Lee's project, The Wicker Man, is not a great film. Far from it. Yet it might have come close with a bit more of a budget and a little tweaking. Derived from an intelligent script by Anthony Schaeffer, a curious amalgam of mystery, horror, and musical, it relates the story of a Scottish policeman named Howie, a forty-year-old virgin deeply committed to his Christian faith and soon to be married, who is summoned by an anonymous letter to an offshore island, Summerisle, there to investigate the disappearance of a young girl. He soon discovers that the island does not merely produce apples of surpassing flavor, but has also bred what to Howie's mind is the pernicious evil of paganism. Everywhere he goes, he finds evidence that deepens the mystery surrounding the girl's disappearance, and he begins to suspect that she is to be sacrificed in a pagan rite. Paganism has been ingrained into every aspect of the island's life, and especially disturbing to Howie are the sexual overtones of the religion. On a visit to Lord Summerisle (Lee), the de facto ruler of the island, Howie sees young women dancing naked within a ring of standing stones, leaping over a fire in hopes that the god of the harvest will impregnate them. Schoolgirls chant ritualistically while boys overtly celebrate the phallus by dancing about a maypole. At night in his hotel room, he is sorely tempted by a nude Britt Eklund, who performs a dance of sexual abandon while Howie struggles with his conscience and his faith, ultimately winning the battle with himself thanks to his devoutness . . . or is it fear? Fear of contagion, of some masculine inadequacy. Whatever the case, his preoccupation prevents him from seeing the jaws of a trap closing upon him.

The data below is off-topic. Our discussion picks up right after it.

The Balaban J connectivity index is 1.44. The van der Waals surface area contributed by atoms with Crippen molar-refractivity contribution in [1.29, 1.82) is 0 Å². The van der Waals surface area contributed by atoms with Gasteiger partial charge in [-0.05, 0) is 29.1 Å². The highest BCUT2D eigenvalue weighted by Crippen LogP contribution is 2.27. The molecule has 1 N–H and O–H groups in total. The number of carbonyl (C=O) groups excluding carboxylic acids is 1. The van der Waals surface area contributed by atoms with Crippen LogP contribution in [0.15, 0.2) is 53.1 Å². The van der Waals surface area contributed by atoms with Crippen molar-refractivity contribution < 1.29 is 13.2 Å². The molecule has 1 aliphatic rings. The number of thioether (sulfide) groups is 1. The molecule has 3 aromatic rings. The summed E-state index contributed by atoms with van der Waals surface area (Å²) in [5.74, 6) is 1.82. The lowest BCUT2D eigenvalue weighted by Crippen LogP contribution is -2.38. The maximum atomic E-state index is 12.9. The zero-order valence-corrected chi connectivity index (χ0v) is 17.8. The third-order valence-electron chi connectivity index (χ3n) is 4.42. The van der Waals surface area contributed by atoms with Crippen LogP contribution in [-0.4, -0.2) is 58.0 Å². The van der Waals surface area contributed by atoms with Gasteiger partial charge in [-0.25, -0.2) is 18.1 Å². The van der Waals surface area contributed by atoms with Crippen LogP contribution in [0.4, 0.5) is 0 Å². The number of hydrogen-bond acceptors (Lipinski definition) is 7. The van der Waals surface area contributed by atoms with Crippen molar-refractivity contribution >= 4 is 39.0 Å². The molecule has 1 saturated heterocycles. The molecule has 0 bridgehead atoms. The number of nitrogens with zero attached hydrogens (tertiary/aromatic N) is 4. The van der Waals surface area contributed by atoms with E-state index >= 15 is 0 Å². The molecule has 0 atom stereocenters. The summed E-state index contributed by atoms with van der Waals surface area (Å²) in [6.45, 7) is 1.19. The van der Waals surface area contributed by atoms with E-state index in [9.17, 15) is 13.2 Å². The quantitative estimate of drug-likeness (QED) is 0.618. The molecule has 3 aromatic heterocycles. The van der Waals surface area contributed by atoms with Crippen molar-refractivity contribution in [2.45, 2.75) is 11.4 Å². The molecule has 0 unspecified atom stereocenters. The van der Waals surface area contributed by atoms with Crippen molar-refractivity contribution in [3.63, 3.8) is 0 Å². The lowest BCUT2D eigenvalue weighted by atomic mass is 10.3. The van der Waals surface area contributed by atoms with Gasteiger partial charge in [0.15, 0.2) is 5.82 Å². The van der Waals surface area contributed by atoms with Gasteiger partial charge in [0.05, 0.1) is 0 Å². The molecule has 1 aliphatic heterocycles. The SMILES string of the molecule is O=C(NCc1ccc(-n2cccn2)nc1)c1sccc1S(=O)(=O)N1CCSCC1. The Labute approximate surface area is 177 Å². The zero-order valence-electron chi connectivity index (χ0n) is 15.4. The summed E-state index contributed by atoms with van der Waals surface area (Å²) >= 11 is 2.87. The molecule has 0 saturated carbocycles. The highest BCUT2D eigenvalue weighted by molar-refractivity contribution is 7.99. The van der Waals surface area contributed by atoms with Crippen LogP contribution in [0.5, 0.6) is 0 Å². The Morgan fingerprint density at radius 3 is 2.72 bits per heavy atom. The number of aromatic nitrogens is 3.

Each of these occasions and others are accompanied by songs, and the songs comprise both the films' most grievous flaw and one of its greatest virtues. Had they been blended more naturally into the picture, had they not been lip-synched over studio recordings made by professional singers and sung by actors in their natural off-key voices, if their number had been cut by two or three, they would, I think, have achieved the intended result, that of creating a believable pagan culture, an island kingdom informed by ancient laws in the midst of the modern world. As it stands, that result is achieved, though not without some difficulty on the part of the viewer—one tends to be distanced from the film during these sequences. But Edward Woodward's performance as the uptight yet essentially decent and dutiful Howie holds the movie together. Woodward, mainly known here for his work on the American TV series The Equalizer, has some excellent performances on his resume, yet none more central to the success of its film than his role in The Wicker Man.